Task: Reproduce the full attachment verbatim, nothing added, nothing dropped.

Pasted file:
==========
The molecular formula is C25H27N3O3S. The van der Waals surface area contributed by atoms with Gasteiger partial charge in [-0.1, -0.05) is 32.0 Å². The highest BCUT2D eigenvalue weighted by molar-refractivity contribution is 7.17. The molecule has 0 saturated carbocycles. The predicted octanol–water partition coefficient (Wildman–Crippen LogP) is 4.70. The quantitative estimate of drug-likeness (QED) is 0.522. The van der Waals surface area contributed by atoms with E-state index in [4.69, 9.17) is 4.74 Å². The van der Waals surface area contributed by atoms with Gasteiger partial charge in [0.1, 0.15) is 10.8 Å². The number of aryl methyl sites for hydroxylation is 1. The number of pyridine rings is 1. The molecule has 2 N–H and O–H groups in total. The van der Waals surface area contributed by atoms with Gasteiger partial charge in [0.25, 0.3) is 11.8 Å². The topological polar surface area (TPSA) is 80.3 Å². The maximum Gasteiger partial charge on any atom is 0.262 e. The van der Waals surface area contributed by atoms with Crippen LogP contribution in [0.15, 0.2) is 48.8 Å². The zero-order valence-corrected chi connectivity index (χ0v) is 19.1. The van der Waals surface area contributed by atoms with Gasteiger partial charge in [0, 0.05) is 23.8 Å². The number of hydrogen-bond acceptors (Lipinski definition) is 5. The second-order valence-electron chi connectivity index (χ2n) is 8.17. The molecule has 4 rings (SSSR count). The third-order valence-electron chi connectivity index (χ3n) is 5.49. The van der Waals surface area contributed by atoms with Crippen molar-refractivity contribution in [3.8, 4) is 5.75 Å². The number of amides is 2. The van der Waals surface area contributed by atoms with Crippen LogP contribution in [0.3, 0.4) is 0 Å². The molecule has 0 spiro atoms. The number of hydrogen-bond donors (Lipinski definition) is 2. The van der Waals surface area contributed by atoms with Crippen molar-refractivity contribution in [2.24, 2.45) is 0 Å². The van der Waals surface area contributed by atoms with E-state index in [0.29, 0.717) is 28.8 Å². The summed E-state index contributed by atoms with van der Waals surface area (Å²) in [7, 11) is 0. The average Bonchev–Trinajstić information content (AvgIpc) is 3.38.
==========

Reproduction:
The molecular formula is C25H27N3O3S. The van der Waals surface area contributed by atoms with Gasteiger partial charge in [-0.1, -0.05) is 32.0 Å². The highest BCUT2D eigenvalue weighted by molar-refractivity contribution is 7.17. The molecule has 0 saturated carbocycles. The predicted octanol–water partition coefficient (Wildman–Crippen LogP) is 4.70. The quantitative estimate of drug-likeness (QED) is 0.522. The van der Waals surface area contributed by atoms with E-state index in [4.69, 9.17) is 4.74 Å². The van der Waals surface area contributed by atoms with Gasteiger partial charge in [0.1, 0.15) is 10.8 Å². The number of aryl methyl sites for hydroxylation is 1. The number of pyridine rings is 1. The molecule has 2 N–H and O–H groups in total. The van der Waals surface area contributed by atoms with Gasteiger partial charge in [0.25, 0.3) is 11.8 Å². The topological polar surface area (TPSA) is 80.3 Å². The maximum Gasteiger partial charge on any atom is 0.262 e. The van der Waals surface area contributed by atoms with Crippen LogP contribution in [0.15, 0.2) is 48.8 Å². The zero-order valence-corrected chi connectivity index (χ0v) is 19.1. The van der Waals surface area contributed by atoms with Gasteiger partial charge in [0, 0.05) is 23.8 Å². The number of hydrogen-bond acceptors (Lipinski definition) is 5. The second-order valence-electron chi connectivity index (χ2n) is 8.17. The molecule has 4 rings (SSSR count). The third-order valence-electron chi connectivity index (χ3n) is 5.49. The van der Waals surface area contributed by atoms with Crippen molar-refractivity contribution in [3.8, 4) is 5.75 Å². The number of amides is 2. The van der Waals surface area contributed by atoms with Crippen LogP contribution in [0.3, 0.4) is 0 Å². The molecule has 0 spiro atoms. The number of hydrogen-bond donors (Lipinski definition) is 2. The van der Waals surface area contributed by atoms with Crippen molar-refractivity contribution in [2.24, 2.45) is 0 Å². The van der Waals surface area contributed by atoms with E-state index in [0.29, 0.717) is 28.8 Å². The summed E-state index contributed by atoms with van der Waals surface area (Å²) in [7, 11) is 0. The average Bonchev–Trinajstić information content (AvgIpc) is 3.38.